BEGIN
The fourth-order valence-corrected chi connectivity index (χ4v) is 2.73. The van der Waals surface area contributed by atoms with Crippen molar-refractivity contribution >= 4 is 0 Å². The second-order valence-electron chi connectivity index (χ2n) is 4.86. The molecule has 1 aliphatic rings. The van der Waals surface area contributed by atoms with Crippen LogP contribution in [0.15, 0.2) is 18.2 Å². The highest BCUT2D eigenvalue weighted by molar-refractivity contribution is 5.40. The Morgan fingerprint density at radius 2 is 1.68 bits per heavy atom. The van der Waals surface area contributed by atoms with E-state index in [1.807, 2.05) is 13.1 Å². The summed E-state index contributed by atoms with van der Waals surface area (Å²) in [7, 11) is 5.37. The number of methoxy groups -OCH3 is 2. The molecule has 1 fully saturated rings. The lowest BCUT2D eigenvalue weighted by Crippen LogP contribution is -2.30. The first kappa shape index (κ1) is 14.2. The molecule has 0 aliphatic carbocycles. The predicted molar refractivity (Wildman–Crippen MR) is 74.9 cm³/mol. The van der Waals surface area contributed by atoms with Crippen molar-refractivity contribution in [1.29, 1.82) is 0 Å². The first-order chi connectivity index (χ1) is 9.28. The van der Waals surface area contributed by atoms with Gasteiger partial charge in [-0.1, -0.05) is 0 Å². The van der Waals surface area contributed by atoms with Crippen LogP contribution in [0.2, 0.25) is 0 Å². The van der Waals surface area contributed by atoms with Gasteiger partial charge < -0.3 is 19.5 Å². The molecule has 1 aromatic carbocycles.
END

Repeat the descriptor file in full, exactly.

The fourth-order valence-corrected chi connectivity index (χ4v) is 2.73. The van der Waals surface area contributed by atoms with Crippen molar-refractivity contribution >= 4 is 0 Å². The second-order valence-electron chi connectivity index (χ2n) is 4.86. The molecule has 1 aliphatic rings. The van der Waals surface area contributed by atoms with Crippen LogP contribution in [0.15, 0.2) is 18.2 Å². The highest BCUT2D eigenvalue weighted by molar-refractivity contribution is 5.40. The Morgan fingerprint density at radius 2 is 1.68 bits per heavy atom. The van der Waals surface area contributed by atoms with E-state index in [1.807, 2.05) is 13.1 Å². The summed E-state index contributed by atoms with van der Waals surface area (Å²) in [7, 11) is 5.37. The number of methoxy groups -OCH3 is 2. The molecule has 1 fully saturated rings. The lowest BCUT2D eigenvalue weighted by Crippen LogP contribution is -2.30. The first kappa shape index (κ1) is 14.2. The molecule has 0 aliphatic carbocycles. The predicted molar refractivity (Wildman–Crippen MR) is 74.9 cm³/mol. The van der Waals surface area contributed by atoms with Crippen molar-refractivity contribution in [1.29, 1.82) is 0 Å². The first-order chi connectivity index (χ1) is 9.28. The van der Waals surface area contributed by atoms with Gasteiger partial charge in [-0.1, -0.05) is 0 Å². The van der Waals surface area contributed by atoms with Crippen LogP contribution in [0.2, 0.25) is 0 Å². The van der Waals surface area contributed by atoms with Gasteiger partial charge < -0.3 is 19.5 Å². The molecule has 1 aromatic carbocycles.